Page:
"Mother said patient had been vomiting for three hours. Left immediately after child admitted."

I read these things, and they make me mad. I'd like to think it's a righteous anger. I picture Oli, skin and bones, swimming in a cage-like hospital bed, hooked to tubes and monitors. I imagine sweet, soft-faced nurses leaning over him and whispering, "It's o.k., baby. You're all right." I pray that he heard these gentle words, and that they took root in his tiny soul.

I hope beyond hope that someone, anyone, took the time to hold him. In the rush of the night, in the chaos of the job ... I pray that a few moments were stolen where Oli's head rested on a loving shoulder, and that he felt hands that brought soothing comfort in the midst of it all. I pray that someone took the prompting to be God's hands, even as He was pouring out His heart for that hurt, sick little boy.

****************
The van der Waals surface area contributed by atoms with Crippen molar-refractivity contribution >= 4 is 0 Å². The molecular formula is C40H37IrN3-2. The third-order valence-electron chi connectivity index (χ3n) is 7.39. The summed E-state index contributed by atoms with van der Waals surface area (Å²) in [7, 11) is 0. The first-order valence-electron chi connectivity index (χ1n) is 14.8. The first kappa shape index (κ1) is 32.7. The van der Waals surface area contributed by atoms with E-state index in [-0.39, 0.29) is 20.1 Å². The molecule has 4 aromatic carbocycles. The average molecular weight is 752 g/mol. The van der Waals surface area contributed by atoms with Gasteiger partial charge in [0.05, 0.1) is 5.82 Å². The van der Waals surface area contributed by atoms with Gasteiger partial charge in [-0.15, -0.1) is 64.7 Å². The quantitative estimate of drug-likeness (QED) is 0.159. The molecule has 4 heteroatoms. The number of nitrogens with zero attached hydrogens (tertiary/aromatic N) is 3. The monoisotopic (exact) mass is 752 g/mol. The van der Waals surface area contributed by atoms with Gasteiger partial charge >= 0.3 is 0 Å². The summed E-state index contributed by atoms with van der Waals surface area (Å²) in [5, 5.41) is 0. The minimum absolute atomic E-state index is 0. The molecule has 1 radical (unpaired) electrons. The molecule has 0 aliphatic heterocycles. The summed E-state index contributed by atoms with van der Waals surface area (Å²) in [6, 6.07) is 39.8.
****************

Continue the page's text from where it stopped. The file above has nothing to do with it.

Some day, I hope to meet the angels God placed in Oli's path as he journeyed to us. I'd love to wrap my arms around the men and women who took note, the ones who saw wrong and wanted to make it right. I want to thank them for standing up and being counted. I want to thank them for my son's life.

Maybe I'll meet them here, in this life. Maybe I will meet them in heaven.

God places people in our path every day who make a difference. Maybe it's the person who does the obvious: the doctor who admits the broken baby to the hospital, calls Child Protective Services, and files a report. Sometimes it's the people we don't even notice, though. The person who bags the bread on top, so it doesn't get crushed. The elderly lady at the library who smiles and pats our back, telling us how it blesses her to see such a beautiful family.